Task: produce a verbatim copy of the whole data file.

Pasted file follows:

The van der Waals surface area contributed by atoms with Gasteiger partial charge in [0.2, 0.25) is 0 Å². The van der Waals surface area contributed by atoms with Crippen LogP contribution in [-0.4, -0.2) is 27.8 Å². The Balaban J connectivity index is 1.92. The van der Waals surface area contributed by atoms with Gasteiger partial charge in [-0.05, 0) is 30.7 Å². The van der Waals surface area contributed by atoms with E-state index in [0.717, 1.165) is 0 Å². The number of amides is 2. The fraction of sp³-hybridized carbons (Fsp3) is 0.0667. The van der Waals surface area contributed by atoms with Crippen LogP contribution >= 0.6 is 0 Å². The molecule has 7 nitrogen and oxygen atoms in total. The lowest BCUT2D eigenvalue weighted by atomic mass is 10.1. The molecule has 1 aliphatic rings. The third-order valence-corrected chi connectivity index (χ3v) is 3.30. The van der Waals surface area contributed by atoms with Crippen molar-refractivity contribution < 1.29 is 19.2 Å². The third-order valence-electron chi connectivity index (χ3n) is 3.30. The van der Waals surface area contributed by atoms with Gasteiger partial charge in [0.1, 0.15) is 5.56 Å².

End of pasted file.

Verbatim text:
The van der Waals surface area contributed by atoms with Gasteiger partial charge in [0.2, 0.25) is 0 Å². The van der Waals surface area contributed by atoms with Crippen LogP contribution in [-0.4, -0.2) is 27.8 Å². The Balaban J connectivity index is 1.92. The van der Waals surface area contributed by atoms with Gasteiger partial charge in [-0.05, 0) is 30.7 Å². The van der Waals surface area contributed by atoms with E-state index in [0.717, 1.165) is 0 Å². The number of amides is 2. The fraction of sp³-hybridized carbons (Fsp3) is 0.0667. The van der Waals surface area contributed by atoms with Crippen LogP contribution >= 0.6 is 0 Å². The molecule has 7 nitrogen and oxygen atoms in total. The lowest BCUT2D eigenvalue weighted by atomic mass is 10.1. The molecule has 1 aliphatic rings. The third-order valence-corrected chi connectivity index (χ3v) is 3.30. The van der Waals surface area contributed by atoms with Crippen molar-refractivity contribution < 1.29 is 19.2 Å². The third-order valence-electron chi connectivity index (χ3n) is 3.30. The van der Waals surface area contributed by atoms with Gasteiger partial charge in [0.1, 0.15) is 5.56 Å².